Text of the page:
Did Turkey gift a rising IS leader to US in June-16 raid?
Enab Baladi – Hassan Ibrahim
The US-led International Coalition Forces to combat the Islamic State (IS) focused on targeting “jihadists and leaders” affiliated with organizations linked in one way or another to al-Qaeda in northwestern Syria. This was done through the launch of smart missiles via drones or warplanes accompanied by airdrops that it described as “special operations.”
These airdrops have had an impact both domestically and internationally. They have raised questions about the role of Syrian opposition factions in the region, their response or comment on these incidents, their coordination with those in charge of said airdrops, and the extent to which there may be clashes with Coalition forces or even with Turkish forces close to the sites of operations.
“Al-Wali,” a prisoner of the Coalition
At dawn on 16 June, the International Coalition Forces carried out an airdrop in the countryside of Jarablus, north of Aleppo, during which they arrested a prominent IS leader.
The Coalition forces announced that one of the senior IS leaders in Syria, an “experienced bomb maker and facilitator,” had been arrested.
Hours after the Coalition forces’ announcement, the US military revealed the identity of the “leader” as Hani Ahmed al-Kurdi, also known as “Saleem” and “Wali of Raqqa,” according to the Washington Post.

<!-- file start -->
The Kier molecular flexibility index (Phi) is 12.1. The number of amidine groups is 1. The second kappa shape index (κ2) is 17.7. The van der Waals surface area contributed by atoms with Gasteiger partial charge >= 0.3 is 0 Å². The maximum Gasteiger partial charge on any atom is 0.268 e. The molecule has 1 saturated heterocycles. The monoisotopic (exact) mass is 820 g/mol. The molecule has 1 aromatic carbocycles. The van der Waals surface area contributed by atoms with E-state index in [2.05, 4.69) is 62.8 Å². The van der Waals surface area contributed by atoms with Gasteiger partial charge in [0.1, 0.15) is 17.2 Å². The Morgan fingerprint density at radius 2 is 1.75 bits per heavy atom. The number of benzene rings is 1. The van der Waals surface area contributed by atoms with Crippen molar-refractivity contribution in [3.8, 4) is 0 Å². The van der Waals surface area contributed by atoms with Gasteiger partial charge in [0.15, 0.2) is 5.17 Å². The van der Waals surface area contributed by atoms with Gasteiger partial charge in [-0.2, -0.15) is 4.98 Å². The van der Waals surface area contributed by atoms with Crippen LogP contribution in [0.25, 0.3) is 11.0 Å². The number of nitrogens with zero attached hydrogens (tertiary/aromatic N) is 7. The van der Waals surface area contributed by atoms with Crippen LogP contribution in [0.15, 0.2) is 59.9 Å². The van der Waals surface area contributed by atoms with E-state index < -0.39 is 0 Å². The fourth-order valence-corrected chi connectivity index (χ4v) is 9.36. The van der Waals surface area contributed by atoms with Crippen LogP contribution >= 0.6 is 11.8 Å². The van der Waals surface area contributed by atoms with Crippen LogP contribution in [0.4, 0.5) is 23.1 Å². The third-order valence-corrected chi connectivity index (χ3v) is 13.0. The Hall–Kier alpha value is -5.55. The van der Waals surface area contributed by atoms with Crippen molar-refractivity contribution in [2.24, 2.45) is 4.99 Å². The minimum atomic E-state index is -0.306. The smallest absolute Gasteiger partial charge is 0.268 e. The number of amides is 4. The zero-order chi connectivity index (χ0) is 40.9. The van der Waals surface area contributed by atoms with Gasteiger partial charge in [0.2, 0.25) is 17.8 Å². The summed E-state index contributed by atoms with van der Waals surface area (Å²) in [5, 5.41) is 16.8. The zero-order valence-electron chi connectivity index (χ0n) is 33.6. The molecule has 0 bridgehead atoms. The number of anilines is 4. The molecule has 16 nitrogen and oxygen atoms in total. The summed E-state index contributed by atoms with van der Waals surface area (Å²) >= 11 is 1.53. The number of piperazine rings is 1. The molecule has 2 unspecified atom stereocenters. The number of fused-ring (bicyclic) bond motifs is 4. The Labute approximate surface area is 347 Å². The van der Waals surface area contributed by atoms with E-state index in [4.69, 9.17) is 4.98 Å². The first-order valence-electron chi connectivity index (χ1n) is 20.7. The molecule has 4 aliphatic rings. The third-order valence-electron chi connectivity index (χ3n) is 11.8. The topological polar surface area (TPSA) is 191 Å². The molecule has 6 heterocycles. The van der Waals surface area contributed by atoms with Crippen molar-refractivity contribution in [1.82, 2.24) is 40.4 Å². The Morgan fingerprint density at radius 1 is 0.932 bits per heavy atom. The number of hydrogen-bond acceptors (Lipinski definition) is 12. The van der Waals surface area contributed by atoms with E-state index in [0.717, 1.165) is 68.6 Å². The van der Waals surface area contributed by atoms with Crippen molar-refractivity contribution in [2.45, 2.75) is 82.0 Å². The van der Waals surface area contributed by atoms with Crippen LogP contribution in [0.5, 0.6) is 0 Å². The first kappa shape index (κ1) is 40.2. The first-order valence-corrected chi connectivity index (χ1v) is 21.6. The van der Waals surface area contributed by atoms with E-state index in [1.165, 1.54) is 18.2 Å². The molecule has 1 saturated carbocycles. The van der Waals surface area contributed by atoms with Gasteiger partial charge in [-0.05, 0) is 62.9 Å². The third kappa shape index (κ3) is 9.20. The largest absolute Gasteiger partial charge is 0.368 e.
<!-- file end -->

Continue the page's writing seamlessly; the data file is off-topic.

In a separate statement, Coalition forces added that al-Kurdi was responsible for coordinating “terrorist activities” throughout the region, directing “terrorists” on the manufacture of explosive devices (IEDs) and supporting the construction of facilities for the manufacture of said IEDs, and facilitating attacks on American and “partner” forces, a reference to the Syrian Democratic Forces (SDF), whose influence is concentrated in northeastern Syria to the lines of contact that separates them from the Syrian National Army (SNA), which controls the northern and eastern countryside of Aleppo and the cities of Ras al-Ain and Tal Abyad.
Apart from the lack of civilian and Coalition casualties, some details of the airdrop operation on an extremist’s house near the Jub al-Dam area (Qanaquy) south of the village of al-Haymar in the countryside of Jarablus were absent, as explained by a private source in the Turkish-backed Syrian National Army to Enab Baladi.
Military observatories operating in the area reported the same day that the forces involved in the operation had left from the International Coalition Forces’ Lafarge base south of Ain al-Arab.
Jusoor for Studies Center published a report on 16 June in which it stated that the information about the detainee (al-Kurdi) was inaccurate and that he had been resident in the area for more than three years and had worked as a fuel tanker driver, and that he had been moving between the areas of control of SDF and the SNA due to the nature of his work.
The center’s report also indicated that this information suggests that the activity of the presumed leader in IS was limited to the logistical aspect of making or transporting explosives, especially since the International Coalition Forces intensified their security operations and airdrops against IS in SDF-held areas last May. A number of persons accused of working with IS as financial and logistical facilitators, booby-trapping experts, and recruiting officials were arrested during these operations.